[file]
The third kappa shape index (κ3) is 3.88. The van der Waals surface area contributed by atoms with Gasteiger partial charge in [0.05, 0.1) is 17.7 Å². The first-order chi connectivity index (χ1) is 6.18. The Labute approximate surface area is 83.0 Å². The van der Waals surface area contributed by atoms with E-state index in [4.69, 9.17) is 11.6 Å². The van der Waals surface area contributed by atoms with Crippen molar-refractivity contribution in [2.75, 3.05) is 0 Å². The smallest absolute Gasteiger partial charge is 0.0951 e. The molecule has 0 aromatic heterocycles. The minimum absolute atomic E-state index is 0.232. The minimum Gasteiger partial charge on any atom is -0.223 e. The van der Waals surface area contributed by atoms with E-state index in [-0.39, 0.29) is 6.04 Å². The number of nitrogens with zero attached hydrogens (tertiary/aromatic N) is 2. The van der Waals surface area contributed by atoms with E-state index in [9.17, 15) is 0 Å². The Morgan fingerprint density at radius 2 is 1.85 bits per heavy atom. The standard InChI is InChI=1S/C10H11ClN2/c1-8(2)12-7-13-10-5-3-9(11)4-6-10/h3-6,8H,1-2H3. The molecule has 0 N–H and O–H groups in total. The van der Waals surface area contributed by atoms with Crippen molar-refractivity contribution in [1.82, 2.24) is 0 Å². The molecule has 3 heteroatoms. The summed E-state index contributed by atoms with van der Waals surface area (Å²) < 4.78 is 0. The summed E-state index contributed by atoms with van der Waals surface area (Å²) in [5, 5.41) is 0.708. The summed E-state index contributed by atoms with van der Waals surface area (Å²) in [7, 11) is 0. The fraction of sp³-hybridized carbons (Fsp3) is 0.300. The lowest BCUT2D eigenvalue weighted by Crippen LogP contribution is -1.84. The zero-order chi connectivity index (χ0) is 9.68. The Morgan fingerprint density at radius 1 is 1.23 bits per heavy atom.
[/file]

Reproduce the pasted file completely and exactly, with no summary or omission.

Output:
The third kappa shape index (κ3) is 3.88. The van der Waals surface area contributed by atoms with Gasteiger partial charge in [0.05, 0.1) is 17.7 Å². The first-order chi connectivity index (χ1) is 6.18. The Labute approximate surface area is 83.0 Å². The van der Waals surface area contributed by atoms with E-state index in [4.69, 9.17) is 11.6 Å². The van der Waals surface area contributed by atoms with Crippen molar-refractivity contribution in [2.75, 3.05) is 0 Å². The smallest absolute Gasteiger partial charge is 0.0951 e. The molecule has 0 aromatic heterocycles. The minimum absolute atomic E-state index is 0.232. The minimum Gasteiger partial charge on any atom is -0.223 e. The van der Waals surface area contributed by atoms with E-state index in [-0.39, 0.29) is 6.04 Å². The number of nitrogens with zero attached hydrogens (tertiary/aromatic N) is 2. The van der Waals surface area contributed by atoms with E-state index in [9.17, 15) is 0 Å². The Morgan fingerprint density at radius 2 is 1.85 bits per heavy atom. The standard InChI is InChI=1S/C10H11ClN2/c1-8(2)12-7-13-10-5-3-9(11)4-6-10/h3-6,8H,1-2H3. The molecule has 0 N–H and O–H groups in total. The van der Waals surface area contributed by atoms with Crippen molar-refractivity contribution in [1.82, 2.24) is 0 Å². The molecule has 3 heteroatoms. The summed E-state index contributed by atoms with van der Waals surface area (Å²) < 4.78 is 0. The summed E-state index contributed by atoms with van der Waals surface area (Å²) in [5, 5.41) is 0.708. The summed E-state index contributed by atoms with van der Waals surface area (Å²) in [7, 11) is 0. The fraction of sp³-hybridized carbons (Fsp3) is 0.300. The lowest BCUT2D eigenvalue weighted by Crippen LogP contribution is -1.84. The zero-order chi connectivity index (χ0) is 9.68. The Morgan fingerprint density at radius 1 is 1.23 bits per heavy atom.